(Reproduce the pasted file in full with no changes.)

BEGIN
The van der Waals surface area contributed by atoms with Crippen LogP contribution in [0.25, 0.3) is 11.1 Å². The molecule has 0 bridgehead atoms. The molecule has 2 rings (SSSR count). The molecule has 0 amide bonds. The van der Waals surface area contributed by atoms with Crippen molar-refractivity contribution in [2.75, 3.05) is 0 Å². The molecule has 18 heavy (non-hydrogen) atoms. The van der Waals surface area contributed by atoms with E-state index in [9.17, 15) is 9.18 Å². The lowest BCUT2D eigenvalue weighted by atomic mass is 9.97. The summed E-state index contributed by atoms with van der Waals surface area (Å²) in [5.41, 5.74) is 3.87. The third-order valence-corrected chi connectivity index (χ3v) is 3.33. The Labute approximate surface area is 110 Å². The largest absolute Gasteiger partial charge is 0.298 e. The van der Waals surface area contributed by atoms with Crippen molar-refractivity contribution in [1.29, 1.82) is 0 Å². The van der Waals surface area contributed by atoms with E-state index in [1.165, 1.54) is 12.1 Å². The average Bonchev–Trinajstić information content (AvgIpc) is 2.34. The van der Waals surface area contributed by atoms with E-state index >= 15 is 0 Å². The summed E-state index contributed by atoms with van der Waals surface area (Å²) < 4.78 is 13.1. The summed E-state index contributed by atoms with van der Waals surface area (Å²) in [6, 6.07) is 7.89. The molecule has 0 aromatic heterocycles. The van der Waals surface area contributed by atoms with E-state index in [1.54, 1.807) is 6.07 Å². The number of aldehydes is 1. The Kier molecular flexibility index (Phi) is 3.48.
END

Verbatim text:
The van der Waals surface area contributed by atoms with Crippen LogP contribution in [0.25, 0.3) is 11.1 Å². The molecule has 0 bridgehead atoms. The molecule has 2 rings (SSSR count). The molecule has 0 amide bonds. The van der Waals surface area contributed by atoms with Crippen molar-refractivity contribution in [2.75, 3.05) is 0 Å². The molecule has 18 heavy (non-hydrogen) atoms. The van der Waals surface area contributed by atoms with E-state index in [9.17, 15) is 9.18 Å². The lowest BCUT2D eigenvalue weighted by atomic mass is 9.97. The summed E-state index contributed by atoms with van der Waals surface area (Å²) in [5.41, 5.74) is 3.87. The third-order valence-corrected chi connectivity index (χ3v) is 3.33. The Labute approximate surface area is 110 Å². The largest absolute Gasteiger partial charge is 0.298 e. The van der Waals surface area contributed by atoms with Crippen molar-refractivity contribution in [1.29, 1.82) is 0 Å². The van der Waals surface area contributed by atoms with E-state index in [1.165, 1.54) is 12.1 Å². The average Bonchev–Trinajstić information content (AvgIpc) is 2.34. The van der Waals surface area contributed by atoms with E-state index >= 15 is 0 Å². The summed E-state index contributed by atoms with van der Waals surface area (Å²) < 4.78 is 13.1. The summed E-state index contributed by atoms with van der Waals surface area (Å²) in [6, 6.07) is 7.89. The molecule has 0 aromatic heterocycles. The van der Waals surface area contributed by atoms with E-state index in [1.54, 1.807) is 6.07 Å². The number of aldehydes is 1. The Kier molecular flexibility index (Phi) is 3.48.